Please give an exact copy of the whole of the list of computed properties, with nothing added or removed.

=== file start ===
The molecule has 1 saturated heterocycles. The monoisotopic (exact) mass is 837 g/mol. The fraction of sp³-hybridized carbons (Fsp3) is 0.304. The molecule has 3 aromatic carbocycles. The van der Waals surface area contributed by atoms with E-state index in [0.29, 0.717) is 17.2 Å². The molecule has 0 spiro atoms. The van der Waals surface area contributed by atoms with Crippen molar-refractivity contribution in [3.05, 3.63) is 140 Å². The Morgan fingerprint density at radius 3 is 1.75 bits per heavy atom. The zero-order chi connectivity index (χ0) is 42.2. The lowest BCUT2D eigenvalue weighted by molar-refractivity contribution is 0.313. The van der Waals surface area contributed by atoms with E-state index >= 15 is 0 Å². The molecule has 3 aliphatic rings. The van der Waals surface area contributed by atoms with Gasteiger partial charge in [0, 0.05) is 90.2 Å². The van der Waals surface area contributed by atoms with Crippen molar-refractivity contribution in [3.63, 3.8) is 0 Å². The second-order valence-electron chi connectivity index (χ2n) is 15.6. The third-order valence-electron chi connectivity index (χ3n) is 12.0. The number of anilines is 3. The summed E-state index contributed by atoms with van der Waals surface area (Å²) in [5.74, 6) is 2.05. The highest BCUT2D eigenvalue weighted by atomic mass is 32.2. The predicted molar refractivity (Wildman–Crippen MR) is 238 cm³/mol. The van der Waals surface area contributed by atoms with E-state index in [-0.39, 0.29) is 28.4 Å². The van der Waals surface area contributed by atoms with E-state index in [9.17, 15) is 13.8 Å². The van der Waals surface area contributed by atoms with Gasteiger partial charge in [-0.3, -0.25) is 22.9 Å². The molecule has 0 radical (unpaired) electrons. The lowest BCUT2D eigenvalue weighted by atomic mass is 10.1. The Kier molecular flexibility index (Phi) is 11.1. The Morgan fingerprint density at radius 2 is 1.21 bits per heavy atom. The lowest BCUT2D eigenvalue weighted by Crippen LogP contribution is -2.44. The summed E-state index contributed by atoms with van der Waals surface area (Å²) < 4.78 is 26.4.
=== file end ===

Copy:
The molecule has 1 saturated heterocycles. The monoisotopic (exact) mass is 837 g/mol. The fraction of sp³-hybridized carbons (Fsp3) is 0.304. The molecule has 3 aromatic carbocycles. The van der Waals surface area contributed by atoms with E-state index in [0.29, 0.717) is 17.2 Å². The molecule has 0 spiro atoms. The van der Waals surface area contributed by atoms with Crippen molar-refractivity contribution in [3.05, 3.63) is 140 Å². The Morgan fingerprint density at radius 3 is 1.75 bits per heavy atom. The zero-order chi connectivity index (χ0) is 42.2. The lowest BCUT2D eigenvalue weighted by molar-refractivity contribution is 0.313. The van der Waals surface area contributed by atoms with E-state index >= 15 is 0 Å². The molecule has 3 aliphatic rings. The van der Waals surface area contributed by atoms with Gasteiger partial charge in [0, 0.05) is 90.2 Å². The van der Waals surface area contributed by atoms with Crippen molar-refractivity contribution in [3.63, 3.8) is 0 Å². The second-order valence-electron chi connectivity index (χ2n) is 15.6. The third-order valence-electron chi connectivity index (χ3n) is 12.0. The number of anilines is 3. The summed E-state index contributed by atoms with van der Waals surface area (Å²) in [5.74, 6) is 2.05. The highest BCUT2D eigenvalue weighted by atomic mass is 32.2. The predicted molar refractivity (Wildman–Crippen MR) is 238 cm³/mol. The van der Waals surface area contributed by atoms with E-state index in [-0.39, 0.29) is 28.4 Å². The van der Waals surface area contributed by atoms with E-state index in [9.17, 15) is 13.8 Å². The van der Waals surface area contributed by atoms with Gasteiger partial charge in [-0.3, -0.25) is 22.9 Å². The molecule has 0 radical (unpaired) electrons. The lowest BCUT2D eigenvalue weighted by atomic mass is 10.1. The Kier molecular flexibility index (Phi) is 11.1. The Morgan fingerprint density at radius 2 is 1.21 bits per heavy atom. The lowest BCUT2D eigenvalue weighted by Crippen LogP contribution is -2.44. The summed E-state index contributed by atoms with van der Waals surface area (Å²) < 4.78 is 26.4.